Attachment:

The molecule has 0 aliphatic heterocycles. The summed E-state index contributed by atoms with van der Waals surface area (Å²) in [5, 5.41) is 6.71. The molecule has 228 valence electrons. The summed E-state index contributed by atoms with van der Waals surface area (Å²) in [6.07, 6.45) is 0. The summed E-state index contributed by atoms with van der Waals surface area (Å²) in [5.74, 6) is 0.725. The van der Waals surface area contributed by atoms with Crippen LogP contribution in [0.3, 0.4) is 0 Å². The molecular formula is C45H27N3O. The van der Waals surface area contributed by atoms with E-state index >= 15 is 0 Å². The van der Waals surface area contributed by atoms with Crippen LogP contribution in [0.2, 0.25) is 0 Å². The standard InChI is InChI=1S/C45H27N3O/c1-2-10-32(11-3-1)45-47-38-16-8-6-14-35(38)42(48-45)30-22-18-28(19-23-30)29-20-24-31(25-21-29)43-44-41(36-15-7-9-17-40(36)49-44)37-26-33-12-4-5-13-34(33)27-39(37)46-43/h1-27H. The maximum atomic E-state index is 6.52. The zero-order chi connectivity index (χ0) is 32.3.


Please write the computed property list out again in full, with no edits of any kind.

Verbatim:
The molecule has 0 aliphatic heterocycles. The summed E-state index contributed by atoms with van der Waals surface area (Å²) in [5, 5.41) is 6.71. The molecule has 228 valence electrons. The summed E-state index contributed by atoms with van der Waals surface area (Å²) in [6.07, 6.45) is 0. The summed E-state index contributed by atoms with van der Waals surface area (Å²) in [5.74, 6) is 0.725. The van der Waals surface area contributed by atoms with Crippen LogP contribution in [0.3, 0.4) is 0 Å². The molecular formula is C45H27N3O. The van der Waals surface area contributed by atoms with E-state index >= 15 is 0 Å². The van der Waals surface area contributed by atoms with Crippen LogP contribution in [0.2, 0.25) is 0 Å². The standard InChI is InChI=1S/C45H27N3O/c1-2-10-32(11-3-1)45-47-38-16-8-6-14-35(38)42(48-45)30-22-18-28(19-23-30)29-20-24-31(25-21-29)43-44-41(36-15-7-9-17-40(36)49-44)37-26-33-12-4-5-13-34(33)27-39(37)46-43/h1-27H. The maximum atomic E-state index is 6.52. The zero-order chi connectivity index (χ0) is 32.3.